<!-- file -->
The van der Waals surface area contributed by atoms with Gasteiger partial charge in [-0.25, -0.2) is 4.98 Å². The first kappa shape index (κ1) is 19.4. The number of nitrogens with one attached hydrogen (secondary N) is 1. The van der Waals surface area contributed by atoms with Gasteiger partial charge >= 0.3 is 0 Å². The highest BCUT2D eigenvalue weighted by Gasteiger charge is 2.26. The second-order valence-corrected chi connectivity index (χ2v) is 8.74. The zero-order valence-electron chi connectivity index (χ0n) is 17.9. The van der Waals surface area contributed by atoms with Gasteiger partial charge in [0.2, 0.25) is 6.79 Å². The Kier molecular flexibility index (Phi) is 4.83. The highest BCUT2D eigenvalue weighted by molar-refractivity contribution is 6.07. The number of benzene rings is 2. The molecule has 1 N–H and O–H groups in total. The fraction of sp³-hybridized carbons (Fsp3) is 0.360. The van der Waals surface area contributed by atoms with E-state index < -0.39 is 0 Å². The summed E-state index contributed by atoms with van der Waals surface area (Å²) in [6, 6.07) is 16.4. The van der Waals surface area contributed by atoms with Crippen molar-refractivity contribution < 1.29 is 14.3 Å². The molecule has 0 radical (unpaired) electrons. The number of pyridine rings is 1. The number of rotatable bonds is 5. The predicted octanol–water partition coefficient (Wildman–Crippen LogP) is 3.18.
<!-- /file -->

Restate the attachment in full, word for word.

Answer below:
The van der Waals surface area contributed by atoms with Gasteiger partial charge in [-0.25, -0.2) is 4.98 Å². The first kappa shape index (κ1) is 19.4. The number of nitrogens with one attached hydrogen (secondary N) is 1. The van der Waals surface area contributed by atoms with Gasteiger partial charge >= 0.3 is 0 Å². The highest BCUT2D eigenvalue weighted by Gasteiger charge is 2.26. The second-order valence-corrected chi connectivity index (χ2v) is 8.74. The zero-order valence-electron chi connectivity index (χ0n) is 17.9. The van der Waals surface area contributed by atoms with Gasteiger partial charge in [0.2, 0.25) is 6.79 Å². The Kier molecular flexibility index (Phi) is 4.83. The highest BCUT2D eigenvalue weighted by molar-refractivity contribution is 6.07. The number of benzene rings is 2. The molecule has 1 N–H and O–H groups in total. The fraction of sp³-hybridized carbons (Fsp3) is 0.360. The van der Waals surface area contributed by atoms with E-state index < -0.39 is 0 Å². The summed E-state index contributed by atoms with van der Waals surface area (Å²) in [6, 6.07) is 16.4. The van der Waals surface area contributed by atoms with Crippen molar-refractivity contribution < 1.29 is 14.3 Å². The molecule has 0 radical (unpaired) electrons. The number of pyridine rings is 1. The number of rotatable bonds is 5. The predicted octanol–water partition coefficient (Wildman–Crippen LogP) is 3.18.